Additionally, security experts have increasingly warned of risks to Israel's internal and external security. These concerns were seemingly confirmed when, in the course of the last few weeks, more and more reservists declared their refusal to serve - in protest against the government's plans. Fears of a progressive erosion of social cohesion and consequently diminishing national resilience, which is considered by Israelis as an essential component of both internal and external security, are finding their foreign and security policy equivalent in the tense security situation on Israel's northern border, an escalating spiral of violence between Israelis and Palestinians, a more aggressive settlement policy under the current government, as well as closed doors for Benjamin Netanyahu in Washington and in the Arab Gulf.

Israel's Prime Minister, who in the past was attested by supporters and opponents alike to have an excellent sense of foreign and security policy – often referred to as "Mr. Security" – has propelled himself into a predicament in this area as well; his hardline political coalition partners have played a not inconsiderable role in this. An overview of the current regional foreign and security policy developments highlights the various areas of tension.

IMAGO / Xinhua

BRICS is growing

Ethiopia’s new relevance in geopolitics and trade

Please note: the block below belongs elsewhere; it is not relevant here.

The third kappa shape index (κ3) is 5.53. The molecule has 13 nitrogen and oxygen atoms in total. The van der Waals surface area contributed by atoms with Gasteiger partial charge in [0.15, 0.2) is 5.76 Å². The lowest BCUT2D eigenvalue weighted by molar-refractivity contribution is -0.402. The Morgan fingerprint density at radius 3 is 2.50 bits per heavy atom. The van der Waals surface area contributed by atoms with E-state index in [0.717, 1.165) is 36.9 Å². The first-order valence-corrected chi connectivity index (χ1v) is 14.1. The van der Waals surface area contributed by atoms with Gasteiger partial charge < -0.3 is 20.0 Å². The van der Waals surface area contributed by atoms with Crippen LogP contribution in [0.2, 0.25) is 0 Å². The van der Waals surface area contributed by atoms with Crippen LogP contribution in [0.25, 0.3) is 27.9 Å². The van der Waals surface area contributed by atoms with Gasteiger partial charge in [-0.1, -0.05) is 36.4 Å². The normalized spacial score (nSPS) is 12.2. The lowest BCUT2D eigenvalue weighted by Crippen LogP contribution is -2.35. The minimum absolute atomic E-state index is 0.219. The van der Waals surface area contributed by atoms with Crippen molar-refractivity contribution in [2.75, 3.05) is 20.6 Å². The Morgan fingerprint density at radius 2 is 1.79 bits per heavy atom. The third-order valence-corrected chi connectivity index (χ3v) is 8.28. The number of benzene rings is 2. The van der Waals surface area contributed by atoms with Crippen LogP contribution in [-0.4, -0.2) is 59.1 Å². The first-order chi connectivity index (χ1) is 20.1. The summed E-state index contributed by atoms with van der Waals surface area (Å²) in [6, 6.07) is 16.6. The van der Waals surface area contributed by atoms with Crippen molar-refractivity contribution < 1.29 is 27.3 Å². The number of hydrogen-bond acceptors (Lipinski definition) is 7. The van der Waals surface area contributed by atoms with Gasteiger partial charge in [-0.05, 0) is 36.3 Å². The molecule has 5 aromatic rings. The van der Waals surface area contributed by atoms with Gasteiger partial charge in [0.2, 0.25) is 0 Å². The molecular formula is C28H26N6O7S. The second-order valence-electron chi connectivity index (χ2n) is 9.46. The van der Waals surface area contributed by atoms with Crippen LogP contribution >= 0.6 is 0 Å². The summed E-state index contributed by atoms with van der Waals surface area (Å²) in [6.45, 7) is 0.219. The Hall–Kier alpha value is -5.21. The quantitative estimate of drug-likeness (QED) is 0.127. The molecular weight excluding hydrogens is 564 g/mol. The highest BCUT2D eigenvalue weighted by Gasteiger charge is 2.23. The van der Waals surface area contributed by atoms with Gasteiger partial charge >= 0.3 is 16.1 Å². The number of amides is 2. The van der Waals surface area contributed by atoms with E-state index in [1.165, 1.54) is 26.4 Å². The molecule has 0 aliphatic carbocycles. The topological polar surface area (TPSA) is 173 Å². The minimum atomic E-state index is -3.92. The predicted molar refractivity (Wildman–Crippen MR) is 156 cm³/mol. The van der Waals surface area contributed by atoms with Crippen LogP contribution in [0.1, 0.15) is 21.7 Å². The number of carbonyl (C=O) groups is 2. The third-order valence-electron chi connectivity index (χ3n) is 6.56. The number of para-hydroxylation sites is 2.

The BRICS community of states will be history from 1 January 2024 and will receive a new acronym through the admission of six new member states. Ethiopia will also join the BRICS next year and has high hopes for its membership. But what does this mean for the fundamental positioning of Africa's most populous country after Nigeria in world politics?

Pixabay / dMz

The world's most populous country

Blessing or curse?

According to the latest UN report entitled "8 Billion People, Infinite opportunities", which was published in April 2023, India is now the most most populous country in the world. It has surpassed its geopolitical rival China, whose population in 2022 declined for the first time in six decades, with a birth rate of only 1.24 children per woman. The average Indian is now is now about 10 years younger than his Chinese counterpart. But what are the consequences and implications of India's population increase? Are these effects bound to national borders or do they have international implications? Can we speak of a demographic dividend or rather of a demographic crisis? And what impact does the demographic trend have on the country's rapid economic growth?

IMAGO / Lehtikuva

Government work involving right-wing nationalist parties

Current experiences from Sweden and Finland

Since the fall of 2022, Sweden has had a conservative minority government made up of the Moderates, Christian Democrats and Liberals, supported by the right-wing nationalist "Sweden Democrats" (SD) via a cooperation agreement, the so-called "Tidöavtalet." While cooperation on issues such as fighting crime, expanding nuclear power, as well as in economic and budgetary matters seems to be working, the SD's rhetoric on the EU, migration and Islam has become increasingly strident in recent weeks. Although the Sweden Democrats have officially endorsed Sweden’s membership in NATO in the wake of the Russian war of aggression against Ukraine, the party’s action about Koran burnings has complicated the ratification of Sweden’s NATO membership by Turkey and contributed to the destabilization of Sweden’s domestic security situation.